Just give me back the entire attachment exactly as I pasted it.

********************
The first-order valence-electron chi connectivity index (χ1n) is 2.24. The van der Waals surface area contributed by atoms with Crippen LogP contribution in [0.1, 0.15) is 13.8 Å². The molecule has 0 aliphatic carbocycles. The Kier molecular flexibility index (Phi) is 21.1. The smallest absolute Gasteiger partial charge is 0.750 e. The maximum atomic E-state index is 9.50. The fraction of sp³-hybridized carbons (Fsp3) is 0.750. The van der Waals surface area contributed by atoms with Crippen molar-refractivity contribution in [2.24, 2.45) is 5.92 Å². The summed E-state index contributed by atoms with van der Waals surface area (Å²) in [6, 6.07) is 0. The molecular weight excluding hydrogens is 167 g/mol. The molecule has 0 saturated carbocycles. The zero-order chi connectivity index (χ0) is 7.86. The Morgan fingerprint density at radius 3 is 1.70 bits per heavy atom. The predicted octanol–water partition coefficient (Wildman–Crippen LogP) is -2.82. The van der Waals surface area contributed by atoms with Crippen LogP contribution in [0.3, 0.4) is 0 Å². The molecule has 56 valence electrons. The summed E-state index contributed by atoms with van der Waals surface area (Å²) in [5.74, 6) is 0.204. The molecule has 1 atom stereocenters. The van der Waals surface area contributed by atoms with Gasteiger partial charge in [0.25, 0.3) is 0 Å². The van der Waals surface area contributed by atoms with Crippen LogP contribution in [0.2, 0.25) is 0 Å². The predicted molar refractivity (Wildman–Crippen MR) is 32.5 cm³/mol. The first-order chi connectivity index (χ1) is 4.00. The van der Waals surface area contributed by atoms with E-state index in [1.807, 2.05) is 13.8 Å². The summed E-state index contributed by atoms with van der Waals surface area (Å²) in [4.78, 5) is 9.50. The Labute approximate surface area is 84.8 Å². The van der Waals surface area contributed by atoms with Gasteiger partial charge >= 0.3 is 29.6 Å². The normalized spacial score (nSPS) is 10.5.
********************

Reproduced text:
The first-order valence-electron chi connectivity index (χ1n) is 2.24. The van der Waals surface area contributed by atoms with Crippen LogP contribution in [0.1, 0.15) is 13.8 Å². The molecule has 0 aliphatic carbocycles. The Kier molecular flexibility index (Phi) is 21.1. The smallest absolute Gasteiger partial charge is 0.750 e. The maximum atomic E-state index is 9.50. The fraction of sp³-hybridized carbons (Fsp3) is 0.750. The van der Waals surface area contributed by atoms with Crippen molar-refractivity contribution in [2.24, 2.45) is 5.92 Å². The summed E-state index contributed by atoms with van der Waals surface area (Å²) in [6, 6.07) is 0. The molecular weight excluding hydrogens is 167 g/mol. The molecule has 0 saturated carbocycles. The zero-order chi connectivity index (χ0) is 7.86. The Morgan fingerprint density at radius 3 is 1.70 bits per heavy atom. The predicted octanol–water partition coefficient (Wildman–Crippen LogP) is -2.82. The van der Waals surface area contributed by atoms with Crippen LogP contribution in [0.3, 0.4) is 0 Å². The molecule has 56 valence electrons. The summed E-state index contributed by atoms with van der Waals surface area (Å²) in [5.74, 6) is 0.204. The molecule has 1 atom stereocenters. The van der Waals surface area contributed by atoms with Gasteiger partial charge in [0.25, 0.3) is 0 Å². The van der Waals surface area contributed by atoms with Crippen LogP contribution in [0.2, 0.25) is 0 Å². The predicted molar refractivity (Wildman–Crippen MR) is 32.5 cm³/mol. The first-order chi connectivity index (χ1) is 4.00. The van der Waals surface area contributed by atoms with E-state index in [1.807, 2.05) is 13.8 Å². The summed E-state index contributed by atoms with van der Waals surface area (Å²) in [4.78, 5) is 9.50. The Labute approximate surface area is 84.8 Å². The van der Waals surface area contributed by atoms with Gasteiger partial charge >= 0.3 is 29.6 Å². The normalized spacial score (nSPS) is 10.5.